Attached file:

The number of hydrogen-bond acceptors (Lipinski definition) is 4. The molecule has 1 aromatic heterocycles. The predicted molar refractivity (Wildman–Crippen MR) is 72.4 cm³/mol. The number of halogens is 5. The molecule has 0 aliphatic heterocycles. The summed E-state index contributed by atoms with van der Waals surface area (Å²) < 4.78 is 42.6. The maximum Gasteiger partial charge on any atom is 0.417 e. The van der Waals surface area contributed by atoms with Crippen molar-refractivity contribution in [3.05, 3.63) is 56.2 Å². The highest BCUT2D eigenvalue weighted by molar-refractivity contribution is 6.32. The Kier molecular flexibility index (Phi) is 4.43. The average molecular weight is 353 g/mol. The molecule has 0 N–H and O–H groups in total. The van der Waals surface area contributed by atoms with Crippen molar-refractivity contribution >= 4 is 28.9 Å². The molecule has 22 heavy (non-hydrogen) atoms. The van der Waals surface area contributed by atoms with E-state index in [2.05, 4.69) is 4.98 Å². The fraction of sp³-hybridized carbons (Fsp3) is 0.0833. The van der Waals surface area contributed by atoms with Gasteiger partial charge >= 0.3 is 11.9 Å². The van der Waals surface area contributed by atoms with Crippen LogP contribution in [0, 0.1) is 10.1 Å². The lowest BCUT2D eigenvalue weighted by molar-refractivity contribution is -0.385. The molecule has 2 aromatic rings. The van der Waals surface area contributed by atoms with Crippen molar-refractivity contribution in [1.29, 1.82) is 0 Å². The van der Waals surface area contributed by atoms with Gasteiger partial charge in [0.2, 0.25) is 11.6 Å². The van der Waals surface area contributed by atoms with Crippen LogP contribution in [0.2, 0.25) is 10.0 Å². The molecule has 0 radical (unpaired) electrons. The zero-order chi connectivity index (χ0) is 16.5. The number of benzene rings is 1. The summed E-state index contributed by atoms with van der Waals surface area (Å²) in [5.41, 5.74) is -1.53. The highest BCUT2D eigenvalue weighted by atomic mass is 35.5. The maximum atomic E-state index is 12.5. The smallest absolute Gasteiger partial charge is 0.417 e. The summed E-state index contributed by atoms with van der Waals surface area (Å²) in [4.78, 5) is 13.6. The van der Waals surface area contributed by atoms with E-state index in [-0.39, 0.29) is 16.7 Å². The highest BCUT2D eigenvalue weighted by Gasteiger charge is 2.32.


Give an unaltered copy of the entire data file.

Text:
The number of hydrogen-bond acceptors (Lipinski definition) is 4. The molecule has 1 aromatic heterocycles. The predicted molar refractivity (Wildman–Crippen MR) is 72.4 cm³/mol. The number of halogens is 5. The molecule has 0 aliphatic heterocycles. The summed E-state index contributed by atoms with van der Waals surface area (Å²) < 4.78 is 42.6. The maximum Gasteiger partial charge on any atom is 0.417 e. The van der Waals surface area contributed by atoms with Crippen molar-refractivity contribution in [3.05, 3.63) is 56.2 Å². The highest BCUT2D eigenvalue weighted by molar-refractivity contribution is 6.32. The Kier molecular flexibility index (Phi) is 4.43. The average molecular weight is 353 g/mol. The molecule has 0 N–H and O–H groups in total. The van der Waals surface area contributed by atoms with Crippen molar-refractivity contribution >= 4 is 28.9 Å². The molecule has 22 heavy (non-hydrogen) atoms. The van der Waals surface area contributed by atoms with E-state index in [2.05, 4.69) is 4.98 Å². The fraction of sp³-hybridized carbons (Fsp3) is 0.0833. The van der Waals surface area contributed by atoms with Gasteiger partial charge >= 0.3 is 11.9 Å². The van der Waals surface area contributed by atoms with Crippen LogP contribution in [0, 0.1) is 10.1 Å². The lowest BCUT2D eigenvalue weighted by molar-refractivity contribution is -0.385. The molecule has 2 aromatic rings. The van der Waals surface area contributed by atoms with Crippen molar-refractivity contribution in [1.29, 1.82) is 0 Å². The van der Waals surface area contributed by atoms with Gasteiger partial charge in [0.2, 0.25) is 11.6 Å². The van der Waals surface area contributed by atoms with Crippen LogP contribution in [0.2, 0.25) is 10.0 Å². The molecule has 0 radical (unpaired) electrons. The zero-order chi connectivity index (χ0) is 16.5. The number of benzene rings is 1. The summed E-state index contributed by atoms with van der Waals surface area (Å²) in [5.41, 5.74) is -1.53. The highest BCUT2D eigenvalue weighted by atomic mass is 35.5. The maximum atomic E-state index is 12.5. The smallest absolute Gasteiger partial charge is 0.417 e. The summed E-state index contributed by atoms with van der Waals surface area (Å²) in [4.78, 5) is 13.6. The van der Waals surface area contributed by atoms with E-state index in [-0.39, 0.29) is 16.7 Å². The highest BCUT2D eigenvalue weighted by Gasteiger charge is 2.32.